The imagined students are in elementary school, say around 9-13 years old.
I want to use rather precise terminology when talking to my students. However, it seems like we typically use the same terminology for a geometric figure and for its boundary.
Does the word "triangle" refer to the $2$-dimensional geometric figure or the $1$-dimensional geometric figure? It seems to me like we kind of treat "triangle" to mean either, or even both at the same time.
There are similar issues with other terms, like "square", "circle" and "cylinder". Here I can imagine the word "cylinder" also being used for cylinders open at the bottom, or a cylinder open in both ends. There seems to be some distinction when talking about "balls" and "spheres".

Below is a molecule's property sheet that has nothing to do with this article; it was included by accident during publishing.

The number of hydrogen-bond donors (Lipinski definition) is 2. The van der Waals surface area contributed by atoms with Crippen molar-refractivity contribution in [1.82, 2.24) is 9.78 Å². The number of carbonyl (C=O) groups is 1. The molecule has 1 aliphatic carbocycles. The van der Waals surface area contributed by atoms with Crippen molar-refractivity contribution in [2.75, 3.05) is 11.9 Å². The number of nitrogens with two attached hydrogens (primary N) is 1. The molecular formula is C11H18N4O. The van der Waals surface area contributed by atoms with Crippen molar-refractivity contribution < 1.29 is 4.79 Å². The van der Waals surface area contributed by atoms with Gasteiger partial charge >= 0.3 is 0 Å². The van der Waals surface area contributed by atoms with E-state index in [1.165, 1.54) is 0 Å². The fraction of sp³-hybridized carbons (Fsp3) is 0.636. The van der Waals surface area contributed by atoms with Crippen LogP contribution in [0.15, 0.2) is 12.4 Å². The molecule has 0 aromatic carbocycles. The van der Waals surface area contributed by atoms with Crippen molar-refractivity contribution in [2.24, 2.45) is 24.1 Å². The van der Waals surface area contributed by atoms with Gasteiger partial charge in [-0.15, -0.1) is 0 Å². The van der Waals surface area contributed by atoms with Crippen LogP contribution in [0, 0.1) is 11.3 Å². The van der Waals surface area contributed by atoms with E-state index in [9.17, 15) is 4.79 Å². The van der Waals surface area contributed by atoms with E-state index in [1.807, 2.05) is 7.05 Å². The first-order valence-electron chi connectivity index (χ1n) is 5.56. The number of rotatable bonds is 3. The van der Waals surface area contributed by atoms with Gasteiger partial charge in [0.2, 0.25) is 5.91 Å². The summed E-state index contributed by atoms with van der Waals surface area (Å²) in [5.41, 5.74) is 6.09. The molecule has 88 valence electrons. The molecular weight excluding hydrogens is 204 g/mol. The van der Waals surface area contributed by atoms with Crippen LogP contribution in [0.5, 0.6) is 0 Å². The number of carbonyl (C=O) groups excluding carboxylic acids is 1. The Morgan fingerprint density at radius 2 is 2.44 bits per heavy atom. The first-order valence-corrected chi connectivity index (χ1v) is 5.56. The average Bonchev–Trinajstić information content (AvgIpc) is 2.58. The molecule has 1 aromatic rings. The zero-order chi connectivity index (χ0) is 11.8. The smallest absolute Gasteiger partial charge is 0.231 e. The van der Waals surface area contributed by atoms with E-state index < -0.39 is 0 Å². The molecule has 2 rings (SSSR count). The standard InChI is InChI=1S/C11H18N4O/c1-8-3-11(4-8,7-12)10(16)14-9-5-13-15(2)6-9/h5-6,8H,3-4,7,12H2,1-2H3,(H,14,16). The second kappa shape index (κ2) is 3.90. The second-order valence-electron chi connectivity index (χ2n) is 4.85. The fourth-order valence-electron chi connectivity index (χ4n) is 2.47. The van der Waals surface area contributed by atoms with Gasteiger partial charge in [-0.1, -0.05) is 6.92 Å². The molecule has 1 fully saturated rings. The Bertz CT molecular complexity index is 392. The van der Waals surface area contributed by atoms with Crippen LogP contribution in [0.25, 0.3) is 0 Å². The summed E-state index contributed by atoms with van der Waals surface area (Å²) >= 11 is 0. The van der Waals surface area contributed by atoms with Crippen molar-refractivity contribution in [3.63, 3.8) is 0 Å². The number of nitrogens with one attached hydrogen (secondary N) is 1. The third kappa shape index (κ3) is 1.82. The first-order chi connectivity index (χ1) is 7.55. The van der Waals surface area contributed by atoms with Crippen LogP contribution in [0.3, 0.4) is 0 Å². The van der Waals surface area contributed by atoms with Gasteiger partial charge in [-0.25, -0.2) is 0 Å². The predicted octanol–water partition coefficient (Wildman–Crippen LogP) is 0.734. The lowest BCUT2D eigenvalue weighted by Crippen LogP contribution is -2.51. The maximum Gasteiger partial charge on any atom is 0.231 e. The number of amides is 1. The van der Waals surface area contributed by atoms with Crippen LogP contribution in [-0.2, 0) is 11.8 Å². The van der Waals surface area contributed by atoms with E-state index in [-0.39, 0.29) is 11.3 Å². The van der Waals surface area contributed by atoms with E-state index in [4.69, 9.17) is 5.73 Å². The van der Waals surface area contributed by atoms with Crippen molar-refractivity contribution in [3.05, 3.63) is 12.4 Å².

I fear that when the terminology is not precise enough that this will lead to unexpected problems when defining and working with other concepts later on. For instance, if one defines a triangle as some union of edges and vertices, then one needs to be a bit careful when defining the area of the triangle.
Many of the geometric figures are so elementary that they are deeply rooted in daily language, and there seems to be no great solution.
I have played with the idea of calling things something like "1D-triangle" and "2D-triangle", but this seems to make things worse and I have not come up with good alternative terminology.
My current go-to would be to tell my students something like "We call this a triangle, but we also call this a triangle. Sometimes the distinction matters, but most often it is clear from context." Another possibility would be to just let the students realize the ambiguity themselves. I don't really have any evidence that suggests that this actually is an issue.
What can (and should) an educator do about ambiguous terms like "triangle", "square", etc?